Jan Barham
Jan Barham Geoff Potter / Sunshine Coast Daily

Barham has strong lead in battle for Byron

LONG-TIME Byron councillor Ross Tucker all but conceded defeat as votes flowed to incumbent mayor Jan Barham on Saturday night.

With more than 7000 votes still to be counted and preferences to be distributed, the mayoral race in Byron remained wide open last night, but Ms Barham held a commanding lead with 6412 votes to Mr Tucker's 3559.

“We're only about half way but it's looking shot,” Mr Tucker said at his election night party at the Billinudgel Hotel.

“Terribly, terribly shot. Jan's polling stellar, absolutely stellar.”

While counting was still proceeding at other polling stations, Mr Tucker was under no illusion that the pattern would change. In Byron Bay he only received 572 votes, compared to Ms Barham's 1573.

“Voters must be happy with the job she's doing,” he said about the results.

“She's been there four-and-a-half years and they like her. I don't think there's any hope. I don't see it.”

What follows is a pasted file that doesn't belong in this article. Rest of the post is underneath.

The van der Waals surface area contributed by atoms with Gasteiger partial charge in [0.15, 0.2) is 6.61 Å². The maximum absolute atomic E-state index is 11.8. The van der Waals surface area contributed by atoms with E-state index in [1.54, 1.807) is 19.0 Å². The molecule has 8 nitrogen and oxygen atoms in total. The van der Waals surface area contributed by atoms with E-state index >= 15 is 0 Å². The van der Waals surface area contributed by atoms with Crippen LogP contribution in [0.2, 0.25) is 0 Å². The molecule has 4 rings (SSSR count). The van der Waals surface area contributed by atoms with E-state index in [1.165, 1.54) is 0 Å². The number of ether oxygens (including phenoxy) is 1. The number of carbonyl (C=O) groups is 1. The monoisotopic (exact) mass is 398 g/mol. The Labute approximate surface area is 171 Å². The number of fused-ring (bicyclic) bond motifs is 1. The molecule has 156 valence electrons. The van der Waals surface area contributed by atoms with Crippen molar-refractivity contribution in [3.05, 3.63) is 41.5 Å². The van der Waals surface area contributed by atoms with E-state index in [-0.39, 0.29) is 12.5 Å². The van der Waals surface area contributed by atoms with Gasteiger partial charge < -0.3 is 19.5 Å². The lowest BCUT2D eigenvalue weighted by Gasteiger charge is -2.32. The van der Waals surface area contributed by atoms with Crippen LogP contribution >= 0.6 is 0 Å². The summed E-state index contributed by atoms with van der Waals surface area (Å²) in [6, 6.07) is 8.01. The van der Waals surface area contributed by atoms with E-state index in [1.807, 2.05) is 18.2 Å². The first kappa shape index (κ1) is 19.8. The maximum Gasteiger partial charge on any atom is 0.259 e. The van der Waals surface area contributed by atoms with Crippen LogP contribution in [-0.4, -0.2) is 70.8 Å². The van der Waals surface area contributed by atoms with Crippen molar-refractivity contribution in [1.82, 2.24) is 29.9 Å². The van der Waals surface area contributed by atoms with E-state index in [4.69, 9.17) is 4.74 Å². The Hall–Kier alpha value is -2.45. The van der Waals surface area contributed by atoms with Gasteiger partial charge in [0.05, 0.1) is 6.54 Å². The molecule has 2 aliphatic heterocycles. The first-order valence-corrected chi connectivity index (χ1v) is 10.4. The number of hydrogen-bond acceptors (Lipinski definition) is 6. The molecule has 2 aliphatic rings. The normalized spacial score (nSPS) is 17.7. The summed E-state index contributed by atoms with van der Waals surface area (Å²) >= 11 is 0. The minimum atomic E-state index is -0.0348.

However Ms Barham, surrounded by about 80 supporters at Mullumbimby's Poinciana Cafe, said she had seen too many last-minute upsets to start celebrating.

“It's one of those things about not feeling content until it is done,” Ms Barham said.

“We have seen so many times the peculiarities of preferences.”

As at the 2004 election, the battle for Byron has become a two-horse race. The nearest contender of five candidates behind Ms Barham and Mr Tucker as of last night was Independent Tony Heeson with only 706 votes.

Perhaps the most telling result came from Ocean Shores, where Ms Barham was expected to struggle against a community still riled about the loss of the planned Shara Boulevard sporting fields and against Mr Tucker's personal popularity. Instead Ms Barham out-polled Mr Tucker at the Ocean Shores booth 954 votes to 844.

Ms Barham said her performance at the polls this time around was because she had a chance to show people what kind of a mayor she was.

“The difference this time would be, I hope, recognition of the hard work that has been done over the last four-and-a-half years,” she said.

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